Soon I’ll celebrate another birthday. It’s too bad the earth doesn’t have a real birthday. It might remind us that the planet had a beginning and — as it circles a medium-sized star whose days are numbered, too — is moving inexorably toward its end. Irrespective of human accomplishments and human folly, the sun will eventually run out of fuel, expand into a red giant, and vaporize the planet. Of course, something catastrophic could happen well before then: massive solar flares spewing murderous gamma rays into the atmosphere; a supervolcano bringing on a global ice age; a killer asteroid crashing into the earth. Actually the threat from outer space isn’t as remote as it once seemed. Earth has been hit many times by asteroids; there’s no doubt it will happen again. The very largest asteroids, capable of causing global climactic catastrophe, collide with the earth on the average of once every hundred thousand years. But even a smaller space rock could kill tens of millions of people if it struck a densely populated area — and there’s a 1 percent chance of such an asteroid hitting the earth this century. Talk about a terrorist threat! And right now we’re as clueless about how to deflect such a rock as we are about how to find a bomb in an airline passenger’s underpants.


It’s a cold winter morning, still dark outside, and I’m hurtling through space at thousands of miles an hour with a cup of hot coffee in my hand. Amazing! Because I’ve been in this body for nearly sixty-five of Earth’s orbits around the sun, I’ll soon have enough frequent-flier miles to qualify for Medicare. Eventually I’ll have enough points to request a corner suite in a nursing home, where a pretty young aide will coo sweet nothings while giving me a sponge bath. Amazing! And then come the drugs: ketamine, lorazepam, and enough medical marijuana to impress even an old pothead like me — not to mention my own morphine drip. Now how amazing is that!


My desk is a mess. My heart is a mess. Human history is a mess. The global financial system? Let’s see: One word, rhymes with guess. Politics? Don’t make me laugh, don’t make me cry, don’t make me spontaneously combust as I read the headlines. Even with Barack Obama in the White House, the United States is a mess. Washington, D.C.? Clean up your room! Moscow, London, Beijing? Sweep the floor! Organize your sock drawer!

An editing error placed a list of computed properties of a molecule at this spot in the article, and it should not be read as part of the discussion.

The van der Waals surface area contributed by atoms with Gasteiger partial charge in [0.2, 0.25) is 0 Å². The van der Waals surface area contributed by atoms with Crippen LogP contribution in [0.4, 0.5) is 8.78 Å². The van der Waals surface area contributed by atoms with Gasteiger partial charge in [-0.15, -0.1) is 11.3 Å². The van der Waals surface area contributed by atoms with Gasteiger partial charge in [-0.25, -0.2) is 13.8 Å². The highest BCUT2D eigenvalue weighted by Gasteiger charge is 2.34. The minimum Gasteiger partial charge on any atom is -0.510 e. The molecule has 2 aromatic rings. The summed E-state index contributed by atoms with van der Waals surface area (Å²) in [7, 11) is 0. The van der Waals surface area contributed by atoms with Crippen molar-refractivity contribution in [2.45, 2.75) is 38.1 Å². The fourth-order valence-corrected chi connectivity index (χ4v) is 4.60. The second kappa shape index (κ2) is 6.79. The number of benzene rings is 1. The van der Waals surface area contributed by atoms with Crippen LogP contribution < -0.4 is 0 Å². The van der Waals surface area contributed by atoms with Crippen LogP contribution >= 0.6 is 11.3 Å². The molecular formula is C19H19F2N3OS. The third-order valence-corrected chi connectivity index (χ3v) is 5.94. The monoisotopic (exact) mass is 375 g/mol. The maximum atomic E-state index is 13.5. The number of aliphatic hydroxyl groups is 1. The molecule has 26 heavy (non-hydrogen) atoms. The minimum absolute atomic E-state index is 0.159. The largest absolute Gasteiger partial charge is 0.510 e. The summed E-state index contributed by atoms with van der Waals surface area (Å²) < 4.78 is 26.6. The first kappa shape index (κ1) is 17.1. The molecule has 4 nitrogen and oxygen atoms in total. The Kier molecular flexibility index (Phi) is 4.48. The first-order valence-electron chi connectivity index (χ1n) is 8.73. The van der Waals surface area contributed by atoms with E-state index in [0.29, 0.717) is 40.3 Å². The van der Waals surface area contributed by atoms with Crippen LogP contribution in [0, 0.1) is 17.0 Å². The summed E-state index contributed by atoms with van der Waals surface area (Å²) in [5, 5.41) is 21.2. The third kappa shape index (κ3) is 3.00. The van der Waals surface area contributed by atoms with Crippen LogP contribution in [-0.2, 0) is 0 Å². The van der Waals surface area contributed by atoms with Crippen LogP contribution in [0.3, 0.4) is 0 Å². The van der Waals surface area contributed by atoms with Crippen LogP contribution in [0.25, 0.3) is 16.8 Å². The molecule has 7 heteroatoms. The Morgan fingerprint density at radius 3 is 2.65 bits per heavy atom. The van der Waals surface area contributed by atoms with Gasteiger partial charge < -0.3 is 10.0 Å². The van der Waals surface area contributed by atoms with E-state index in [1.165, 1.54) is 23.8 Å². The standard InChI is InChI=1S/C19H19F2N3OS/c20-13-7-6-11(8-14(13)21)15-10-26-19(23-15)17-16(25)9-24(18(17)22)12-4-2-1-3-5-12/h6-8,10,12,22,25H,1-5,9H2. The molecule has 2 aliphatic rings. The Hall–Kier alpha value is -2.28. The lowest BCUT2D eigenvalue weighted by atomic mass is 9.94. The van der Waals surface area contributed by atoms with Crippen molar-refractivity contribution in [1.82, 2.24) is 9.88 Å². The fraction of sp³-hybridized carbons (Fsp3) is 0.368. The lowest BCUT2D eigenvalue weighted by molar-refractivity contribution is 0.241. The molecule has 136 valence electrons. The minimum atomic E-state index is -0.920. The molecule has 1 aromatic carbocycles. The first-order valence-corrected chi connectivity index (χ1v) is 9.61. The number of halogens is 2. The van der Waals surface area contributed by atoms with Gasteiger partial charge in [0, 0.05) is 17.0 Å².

Two days ago I skipped a meeting to give my daughter Sara a ride to the airport. Then I had lunch with an old friend. He told me he still meditates for an hour every morning. “Every morning?” I asked. Yes, he said, he hasn’t missed a day in more than thirty years. Call me a devoted father; call me a spiritual slob. I, too, believe in the value of a regular meditation practice, but I’m hardly an A student. Sometimes I miss a few days; sometimes I miss a few weeks. Naturally I have plenty of excuses. I can pretend that every morning I meditate on emptiness when I open my notebook to a clean white page. I can argue that publishing more than four hundred issues of The Sun has been like attending more than four hundred month-long meditation retreats. Yes, I can make plenty of excuses — or I can sit on the cushion and follow my breath.

So yesterday morning I meditated for twenty minutes. Then I had a perfectly awful day. Do I get my twenty minutes back? I mean, if I’d waited in line for twenty minutes to buy an umbrella, and was unable to open it once it started raining, and, when I finally did get it open, discovered it was full of holes, wouldn’t I have insisted on a refund?

Well, this morning I waited in line to get my refund, and guess what? No refund. Not only that, but for twenty minutes I had to listen to someone complain about the terrible day he’d just had.


I’ve already broken all my New Year’s resolutions, gutted my new constitution, ordered the border police to shoot on sight anyone approaching with a smile on his face and a self-help book in his hand. Is it any wonder my country can’t reduce its carbon emissions?


No more rough stuff, not this morning. I don’t think the prisoner has anything left to say. After all, how many times can you bludgeon a sixty-four-year-old man with the same old existential truths? “Emptiness is form; form, emptiness.” Big deal, he sighs. “Death comes suddenly and without warning.” Eat me. Maybe there are more clues buried in his unhappy childhood. Maybe we need to get out the photo albums again, and the report cards, and the depositions from his boyhood friends. Still, if I have to study one more transcript or listen to one more bugged therapy session or connect one more set of dots to discern the underlying pattern of his famous melancholia, I’ll scream. Is it possible he’s simply of no use to us anymore? Should we take pity on the poor son of a bitch and let him go? That’s assuming, of course, that he’d leave willingly and not insist that he’s gotten used to being here, that it’s the only home he knows.


Every day my ego perpetrates the most egregious kind of identity theft.


I left my story in a barn so someone else could keep milking it. I left my story in the fitting room; it didn’t fit me anymore. I left my story at the hospital because it wouldn’t stop bleeding. I left my story at the rest stop; it needed a rest. I left my story at the body shop because it always wanted a different one. I left my story with some cash so it could never say, “Poor me.” I left my story without saying where I was going because I didn’t want it to follow me; it never even noticed I was gone.